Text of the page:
Tuesday, November 16, 2010

BOAC All-Stars at Strathmore

Had the novel experience of falling close to, if not slightly above, the median age of a Strathmore audience last Thursday, on the occasion of an all-Steve Reich program performed by the venerable Bang on a Can All Stars.

I was in the penalty box for the first selection, Music for Pieces of Wood, which was lame (not the piece, but my missing of it -- and even moreso because it turned out I had my pick of seats in the basically empty sides of the promenade level). The first half was rounded out by the wonderful "New York Counterpoint" for solo clarinet and prerecorded tracks by the soloist. Then the premeire - 2x5 - an appealing piece for rock quintet plus prerecorded tracks. Sounding like a sort of jam session with obsessive compulsive disorder, Reich offers many unexpected and fascinating textures here, from the slow movements hypnotic, bell like electric guitar plucks, to the good times California flavors that emerge and recede through the finale. The amplification had some issues though--the mic'd piano sounded nasty.

The introduction to the electric guitar's less familiar but perhaps more appealing possibilities continued after the half in Reich's "Electric Counterpoint", also for solo instrument and prerecorded tracks--the neat sonic bursts of the guitar bouncing lithely across a crackling landscape. The closer was the well-knownish Double Sextet, which presented the richest, most intricate writing of the evening. I wish I could hear this piece with the full live band, however--while the prerecorded elements of the other works added information and depth, here it seemed to muddy and detract from the more delicate textures of the standard ensemble.

Wednesday, November 10, 2010

Emanuel Ax at Strathmore

Pardon the radio silence, one gets discouraged from writing things about nice orchestra concerts when brooding over stupid no-good politics. And yet I suppose I really should thank the Dresden Staatskapelle and NSO from saving me from spending last Wednesday and Thursday evenings reading endless conservative takeover horror porn (articles). So good job orchestras, particularly the great, fluid Brahms 2nd from the Staatskapelle and that knockout creepshow Bartok piece from the NSO and guest conductor Xian Zhang (who is a dynamo to watch, PS).

But no use dwelling on the future, the concert season goes on! Last night was Emanuel Ax at Strathmore--who, I missed, I believe, in his last WPAS outing--in a program of Schubert and Chopin. It was a lovely show, and I wouldn't think of complaining, but I'm curious about what drives the staid programming for big time piano recital series. We know that so many of these artists are big champions of the piano literature of contemporary composers and overlooked 20th century composers, and yet year after year its the greatest hits without even the little bit of spinach major orchestras are able to work into the pre-intermission slot in their subscription series. What gives? Do presenters demand the vanilla repertoire for their flagship series? Is the elusive recital subscriber that much more fickle than your symphony subscriber? Do the artists just not feel this is the venue for all this work they are otherwise working diligently to champion through...I dunno...their late nite TV gigs? It's weird.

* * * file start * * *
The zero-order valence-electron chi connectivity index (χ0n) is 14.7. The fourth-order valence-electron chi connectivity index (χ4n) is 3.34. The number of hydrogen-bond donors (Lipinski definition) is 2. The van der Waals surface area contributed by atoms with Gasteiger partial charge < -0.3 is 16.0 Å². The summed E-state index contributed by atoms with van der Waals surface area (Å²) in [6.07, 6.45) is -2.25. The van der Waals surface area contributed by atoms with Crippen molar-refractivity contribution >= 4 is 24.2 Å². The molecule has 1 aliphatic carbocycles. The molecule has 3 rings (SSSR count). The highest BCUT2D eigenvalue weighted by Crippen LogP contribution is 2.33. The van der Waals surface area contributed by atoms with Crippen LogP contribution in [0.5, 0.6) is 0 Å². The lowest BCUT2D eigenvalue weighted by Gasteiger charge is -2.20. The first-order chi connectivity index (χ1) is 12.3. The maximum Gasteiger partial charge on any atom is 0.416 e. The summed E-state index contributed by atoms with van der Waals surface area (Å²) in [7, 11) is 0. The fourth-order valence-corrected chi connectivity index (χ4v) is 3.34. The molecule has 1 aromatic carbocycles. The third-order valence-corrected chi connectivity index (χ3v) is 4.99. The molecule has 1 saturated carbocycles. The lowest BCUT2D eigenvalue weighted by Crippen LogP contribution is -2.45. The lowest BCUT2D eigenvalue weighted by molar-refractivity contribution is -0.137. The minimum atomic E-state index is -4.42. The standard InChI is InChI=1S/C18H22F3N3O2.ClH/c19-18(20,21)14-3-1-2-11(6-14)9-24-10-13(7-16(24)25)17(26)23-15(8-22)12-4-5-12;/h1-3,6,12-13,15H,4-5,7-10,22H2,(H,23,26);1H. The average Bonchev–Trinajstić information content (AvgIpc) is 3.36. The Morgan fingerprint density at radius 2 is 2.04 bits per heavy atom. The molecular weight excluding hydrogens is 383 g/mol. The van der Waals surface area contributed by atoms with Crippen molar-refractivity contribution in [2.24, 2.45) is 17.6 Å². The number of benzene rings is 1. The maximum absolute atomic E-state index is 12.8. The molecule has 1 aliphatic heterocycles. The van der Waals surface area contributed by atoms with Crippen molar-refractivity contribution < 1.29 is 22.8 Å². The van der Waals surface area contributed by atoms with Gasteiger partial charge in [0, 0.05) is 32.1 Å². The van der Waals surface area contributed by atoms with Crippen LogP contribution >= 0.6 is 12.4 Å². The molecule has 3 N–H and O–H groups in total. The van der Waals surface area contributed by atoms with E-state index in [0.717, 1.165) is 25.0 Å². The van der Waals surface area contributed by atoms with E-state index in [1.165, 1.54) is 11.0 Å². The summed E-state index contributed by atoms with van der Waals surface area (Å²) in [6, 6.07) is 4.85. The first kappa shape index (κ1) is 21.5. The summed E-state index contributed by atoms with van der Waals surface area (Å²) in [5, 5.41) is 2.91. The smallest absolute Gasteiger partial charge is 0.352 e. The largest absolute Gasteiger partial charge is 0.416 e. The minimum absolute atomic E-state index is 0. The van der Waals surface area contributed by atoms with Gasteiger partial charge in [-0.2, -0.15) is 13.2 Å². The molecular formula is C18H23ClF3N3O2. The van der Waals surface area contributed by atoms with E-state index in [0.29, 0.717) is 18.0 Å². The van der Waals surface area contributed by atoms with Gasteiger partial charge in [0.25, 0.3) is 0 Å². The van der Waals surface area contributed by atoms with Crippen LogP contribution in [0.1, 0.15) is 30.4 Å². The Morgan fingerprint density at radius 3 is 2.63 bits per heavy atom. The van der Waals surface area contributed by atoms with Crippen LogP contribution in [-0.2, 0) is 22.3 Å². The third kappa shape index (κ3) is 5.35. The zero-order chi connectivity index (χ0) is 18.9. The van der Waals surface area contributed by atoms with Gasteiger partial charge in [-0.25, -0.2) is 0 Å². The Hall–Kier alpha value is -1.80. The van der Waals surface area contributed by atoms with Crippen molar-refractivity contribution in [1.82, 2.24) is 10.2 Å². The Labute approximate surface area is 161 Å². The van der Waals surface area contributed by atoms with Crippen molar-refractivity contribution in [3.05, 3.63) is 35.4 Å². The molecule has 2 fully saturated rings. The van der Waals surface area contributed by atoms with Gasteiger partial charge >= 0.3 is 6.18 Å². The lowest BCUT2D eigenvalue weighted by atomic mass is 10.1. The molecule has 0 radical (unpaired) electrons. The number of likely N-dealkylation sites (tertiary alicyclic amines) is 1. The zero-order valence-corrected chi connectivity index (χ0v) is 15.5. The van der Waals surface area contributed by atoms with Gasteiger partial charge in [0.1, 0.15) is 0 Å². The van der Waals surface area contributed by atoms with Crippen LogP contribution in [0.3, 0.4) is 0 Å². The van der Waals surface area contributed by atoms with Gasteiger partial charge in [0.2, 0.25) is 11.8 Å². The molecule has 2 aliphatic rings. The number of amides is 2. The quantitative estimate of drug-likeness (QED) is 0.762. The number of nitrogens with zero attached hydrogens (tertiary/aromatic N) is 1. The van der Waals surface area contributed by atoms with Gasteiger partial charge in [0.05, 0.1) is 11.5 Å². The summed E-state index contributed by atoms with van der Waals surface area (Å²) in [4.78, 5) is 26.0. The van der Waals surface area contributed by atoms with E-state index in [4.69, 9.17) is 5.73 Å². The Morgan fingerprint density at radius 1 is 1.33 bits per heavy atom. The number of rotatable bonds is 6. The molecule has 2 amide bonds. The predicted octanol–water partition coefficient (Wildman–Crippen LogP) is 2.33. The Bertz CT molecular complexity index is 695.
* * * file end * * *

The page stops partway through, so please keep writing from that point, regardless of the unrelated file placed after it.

Oh, but I suppose we'll take Schubert and Chopin if we must. The Schubert half kicked off with the four impromptus of Op. 142. These pieces are such a perfect showcase for the rounded, ringing tones Ax elicits from his piano--to say there are no "rough edges" makes it sound as though the effect is boring or too pretty, but his exacting attention to the beauty of each sound makes the music more real, more present--the spell is never broken. I particularly enjoyed the faster tempo in the opening and closing sections of No.2 (perhaps my favorite of the bunch), which lent a playful, familiar air to what often comes off somber, though the exquisite middle section may not have had a chance to blossom as much at that speed. The real treat of the first half was the Sonata in A Major (Op. 120)--the endless melody of the first movement seemed to sing from somewhere several feet above the keyboard.

For the Chopin half, Ax offered a winning Baccarolle (op. 60), followed by three Mazurkas (Nos. 1, 2, and 3 of op. 59). The Mazurkas are primordial piano music for me, so its sort of hard to be objective, but Ax's readings have a welcome plainspoken earthiness--always excited to get to the dance break and never degenerating into the kind of self-conscious prettiness better meant for other Chopin. Of the two Nocturnes he played, the D-flat Major (C-sharp minor was the other) achieved a particularly stunning suspended-in-time feeling. The last piece was the Scherzo No.2 Op. 31--I'm afraid I find this piece a bit tedious, and not especially exciting as a showpiece (tho it is obviously HARD). Ax brought out a lot of color, but it still felt a bit disjointed. Not sure how you solve that problem. Encores were the "Valse brilliante" and something else ChopinSchumann...